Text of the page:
John-Paul Flintoff

Feeling like a victim

Recently, I was invited to give a talk at a leading girl’s school, about How To Change The World.

The day beforehand, I called the deputy head and asked for a really clear idea about what outcome she wanted, so that I could design something that would suit. Here’s my handwritten note.

The day came…

I was not met by the deputy head I had spoken to – she had a parent meeting to deal with – but by another.

Oh dear.

I’ve had that happen before, and it doesn’t usually work out well – it’s just so much better if the audience is warmed up by somebody who knows the speaker, even a little, and can introduce accordingly.

So what happened?

Seven-hundred girls filed silently into place, most of them sitting on the floor. While others came in, they remained very still, and quiet. Teachers took their place in chairs around the walls.

Please welcome JP Flintoff, who is going to talk about How To Change The World.

I remember thinking, wow, it’s a bit dead in here. But I pushed the idea from my mind, determined to liven things up.

I moved the lectern, and the mic stand, and I started talking…


As usual, I created a bit of audience interaction immediately – asking questions that needed a raised hand if people a) came to school on public transport, b) had a pet, and so on.

I talked a bit more, did a bit more interaction. Noticed that the people at the back, and teachers around the side, didn’t join in.

I said they were welcome to, if they liked.

The younger girls, towards the front, became quite lively during the interactive bits, and there was even one moment when they didn’t quieten down immediately, which I enjoyed a lot.

I’m quite happy to wait, and have a few tricks to bring people back to silence.

But before I could use them, teachers started shusshing.


What did I talk about? Well, I mentioned ideas I’ve shared many times, over the five or more years since How To Change The World was published.

Like: Viktor Frankl, author of Man’s Search For Meaning… I told stories about him, and his experiences in Auschwitz.

I attempted to put into simple terms his idea that having a sense of meaning and purpose is vital.

I said that if prisoners made it their purpose to hustle for more soup, they might get some. If they didn’t, they probably wouldn’t.

Later (in relation to starting any world-changing initiative) I said that one person always has to go first, and others will soon follow…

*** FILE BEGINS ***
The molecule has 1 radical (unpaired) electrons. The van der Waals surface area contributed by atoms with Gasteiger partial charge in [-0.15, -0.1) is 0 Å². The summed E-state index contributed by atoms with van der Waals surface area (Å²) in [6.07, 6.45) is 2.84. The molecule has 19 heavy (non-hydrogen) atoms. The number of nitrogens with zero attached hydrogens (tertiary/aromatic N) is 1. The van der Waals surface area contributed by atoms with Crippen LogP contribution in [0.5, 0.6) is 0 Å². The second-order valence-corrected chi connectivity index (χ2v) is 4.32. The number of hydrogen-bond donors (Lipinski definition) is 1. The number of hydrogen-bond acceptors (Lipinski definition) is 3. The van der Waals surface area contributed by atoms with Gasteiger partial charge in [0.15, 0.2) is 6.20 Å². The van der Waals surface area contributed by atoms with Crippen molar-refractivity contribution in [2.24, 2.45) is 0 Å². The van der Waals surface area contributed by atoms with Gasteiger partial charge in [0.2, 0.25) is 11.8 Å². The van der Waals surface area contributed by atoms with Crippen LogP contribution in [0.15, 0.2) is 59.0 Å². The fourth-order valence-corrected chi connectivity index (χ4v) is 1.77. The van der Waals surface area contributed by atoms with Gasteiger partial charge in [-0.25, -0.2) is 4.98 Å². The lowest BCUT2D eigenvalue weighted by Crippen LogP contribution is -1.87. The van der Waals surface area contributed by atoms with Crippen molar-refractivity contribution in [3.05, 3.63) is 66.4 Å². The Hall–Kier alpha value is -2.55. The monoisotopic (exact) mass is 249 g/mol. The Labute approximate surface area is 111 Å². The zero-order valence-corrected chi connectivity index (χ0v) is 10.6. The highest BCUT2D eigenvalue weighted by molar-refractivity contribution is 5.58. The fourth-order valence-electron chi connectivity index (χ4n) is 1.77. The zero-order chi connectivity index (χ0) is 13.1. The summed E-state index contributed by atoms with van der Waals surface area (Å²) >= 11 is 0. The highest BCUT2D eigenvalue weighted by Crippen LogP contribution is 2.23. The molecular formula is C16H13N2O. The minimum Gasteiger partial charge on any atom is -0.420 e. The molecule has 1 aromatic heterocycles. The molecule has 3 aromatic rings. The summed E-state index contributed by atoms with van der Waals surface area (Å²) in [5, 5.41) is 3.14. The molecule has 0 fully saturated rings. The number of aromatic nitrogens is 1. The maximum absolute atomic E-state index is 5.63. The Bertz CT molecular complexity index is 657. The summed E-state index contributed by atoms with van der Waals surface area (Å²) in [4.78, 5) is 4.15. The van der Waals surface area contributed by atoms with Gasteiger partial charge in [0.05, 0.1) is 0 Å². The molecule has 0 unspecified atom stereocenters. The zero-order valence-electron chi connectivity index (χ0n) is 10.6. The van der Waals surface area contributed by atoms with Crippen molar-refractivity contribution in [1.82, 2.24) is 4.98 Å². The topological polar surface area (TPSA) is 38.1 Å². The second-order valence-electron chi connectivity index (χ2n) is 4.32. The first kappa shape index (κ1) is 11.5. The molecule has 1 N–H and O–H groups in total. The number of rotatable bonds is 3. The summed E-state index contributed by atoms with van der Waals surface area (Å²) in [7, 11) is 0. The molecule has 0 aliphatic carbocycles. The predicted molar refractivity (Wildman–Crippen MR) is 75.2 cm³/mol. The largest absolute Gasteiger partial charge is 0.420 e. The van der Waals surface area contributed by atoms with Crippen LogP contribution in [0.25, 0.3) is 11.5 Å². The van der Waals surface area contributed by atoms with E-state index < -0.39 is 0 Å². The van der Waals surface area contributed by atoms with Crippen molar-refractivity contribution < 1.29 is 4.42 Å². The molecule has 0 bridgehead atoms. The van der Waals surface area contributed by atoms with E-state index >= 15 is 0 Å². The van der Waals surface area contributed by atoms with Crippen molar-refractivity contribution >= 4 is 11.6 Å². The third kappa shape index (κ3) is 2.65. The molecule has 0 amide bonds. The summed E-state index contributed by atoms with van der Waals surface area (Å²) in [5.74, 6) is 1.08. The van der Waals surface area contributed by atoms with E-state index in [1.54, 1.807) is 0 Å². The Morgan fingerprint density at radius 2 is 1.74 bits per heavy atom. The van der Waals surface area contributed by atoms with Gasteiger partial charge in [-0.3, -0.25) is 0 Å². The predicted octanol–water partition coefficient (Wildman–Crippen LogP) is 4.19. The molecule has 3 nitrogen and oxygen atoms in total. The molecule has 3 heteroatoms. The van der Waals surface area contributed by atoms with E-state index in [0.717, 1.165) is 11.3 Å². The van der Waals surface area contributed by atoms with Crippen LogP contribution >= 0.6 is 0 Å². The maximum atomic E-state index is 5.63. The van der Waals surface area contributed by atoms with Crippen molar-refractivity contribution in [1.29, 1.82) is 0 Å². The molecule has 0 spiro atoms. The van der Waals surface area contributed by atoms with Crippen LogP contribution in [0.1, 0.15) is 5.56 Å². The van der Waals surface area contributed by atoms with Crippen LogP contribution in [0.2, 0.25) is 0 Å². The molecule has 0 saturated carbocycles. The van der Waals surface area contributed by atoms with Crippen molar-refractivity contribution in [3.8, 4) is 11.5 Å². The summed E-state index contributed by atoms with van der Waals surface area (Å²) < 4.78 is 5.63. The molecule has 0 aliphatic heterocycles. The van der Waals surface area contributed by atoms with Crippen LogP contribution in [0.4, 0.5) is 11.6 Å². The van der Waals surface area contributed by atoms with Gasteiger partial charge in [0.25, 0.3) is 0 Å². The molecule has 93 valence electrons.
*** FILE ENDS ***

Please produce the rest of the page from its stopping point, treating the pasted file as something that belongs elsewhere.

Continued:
…but alas I gave a pretty stupid example of that.

I said the girls might have noticed, when waiting to cross the nearby main road, that everybody waits – even when there’s no traffic in sight – but that once the first person puts a foot forward, others usually cross too.

It was stupid, because at the end of the talk the deputy head rushed forward to give everybody a caution to ALWAYS observe traffic signals.

I apologised, said he was absolutely right.

The girls filed out.


The following day, I sent an email to the deputy head I’d originally spoken to, asking for feedback.

She replied with a note spelling out my traffic blunder, then this:

Reading it, I felt shaken. I sent an immediate apology about the traffic, offered to talk on the phone about the other thing.

Suddenly, I’m the guy who thinks people who died at Auschwitz deserved it.

I went for a walk, made a coffee, thought about it. Looked up Frankl on YouTube…

…and eventually came up with this additional reply.

I’ve not heard back yet (this is still very fresh).

Here, for your benefit, is that video. I’ve set it to start at 8 mins 25 secs:

If you want to watch the whole thing, be my guest:

I don’t want to be “right”, or “win the argument”. I just wanted to write something about what happened.

I’m noticing that after getting this feedback I felt like a victim.

So I’m trying to impose a bit of meaning here, and claim some agency.

If you’ve been good enough to read this far, take what you like, and leave the rest behind

…as I probably should have said to that group of teachers and students.

POSTSCRIPT. Not having heard back from the school, I chased the woman who originally invited me, asking her to confirm she’d received my emails. She replied:

I feel pretty miserable. I hope the feeling passes soon.